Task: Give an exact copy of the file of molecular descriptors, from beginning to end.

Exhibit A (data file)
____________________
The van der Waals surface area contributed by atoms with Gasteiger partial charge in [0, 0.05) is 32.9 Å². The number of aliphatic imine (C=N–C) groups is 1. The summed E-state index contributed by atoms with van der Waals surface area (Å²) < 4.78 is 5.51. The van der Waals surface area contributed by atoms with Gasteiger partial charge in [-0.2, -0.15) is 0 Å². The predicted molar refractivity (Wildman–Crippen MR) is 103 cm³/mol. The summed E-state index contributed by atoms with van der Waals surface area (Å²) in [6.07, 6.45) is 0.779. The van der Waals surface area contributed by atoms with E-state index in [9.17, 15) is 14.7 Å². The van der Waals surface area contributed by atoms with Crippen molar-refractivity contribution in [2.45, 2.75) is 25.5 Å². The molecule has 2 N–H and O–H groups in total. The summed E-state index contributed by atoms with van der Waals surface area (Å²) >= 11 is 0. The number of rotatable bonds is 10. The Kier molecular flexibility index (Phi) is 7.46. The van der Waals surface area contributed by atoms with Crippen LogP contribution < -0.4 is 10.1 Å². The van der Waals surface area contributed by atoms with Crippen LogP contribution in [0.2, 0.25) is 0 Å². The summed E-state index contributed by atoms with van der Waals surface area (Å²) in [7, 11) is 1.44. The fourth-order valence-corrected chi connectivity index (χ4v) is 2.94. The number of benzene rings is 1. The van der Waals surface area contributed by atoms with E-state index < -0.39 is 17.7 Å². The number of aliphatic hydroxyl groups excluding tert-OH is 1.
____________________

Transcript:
The van der Waals surface area contributed by atoms with Gasteiger partial charge in [0, 0.05) is 32.9 Å². The number of aliphatic imine (C=N–C) groups is 1. The summed E-state index contributed by atoms with van der Waals surface area (Å²) < 4.78 is 5.51. The van der Waals surface area contributed by atoms with Gasteiger partial charge in [-0.2, -0.15) is 0 Å². The predicted molar refractivity (Wildman–Crippen MR) is 103 cm³/mol. The summed E-state index contributed by atoms with van der Waals surface area (Å²) in [6.07, 6.45) is 0.779. The van der Waals surface area contributed by atoms with E-state index in [9.17, 15) is 14.7 Å². The van der Waals surface area contributed by atoms with Crippen molar-refractivity contribution in [2.45, 2.75) is 25.5 Å². The molecule has 2 N–H and O–H groups in total. The summed E-state index contributed by atoms with van der Waals surface area (Å²) >= 11 is 0. The number of rotatable bonds is 10. The Kier molecular flexibility index (Phi) is 7.46. The van der Waals surface area contributed by atoms with Crippen LogP contribution < -0.4 is 10.1 Å². The van der Waals surface area contributed by atoms with Crippen LogP contribution in [0.2, 0.25) is 0 Å². The summed E-state index contributed by atoms with van der Waals surface area (Å²) in [7, 11) is 1.44. The fourth-order valence-corrected chi connectivity index (χ4v) is 2.94. The number of benzene rings is 1. The van der Waals surface area contributed by atoms with E-state index < -0.39 is 17.7 Å². The number of aliphatic hydroxyl groups excluding tert-OH is 1.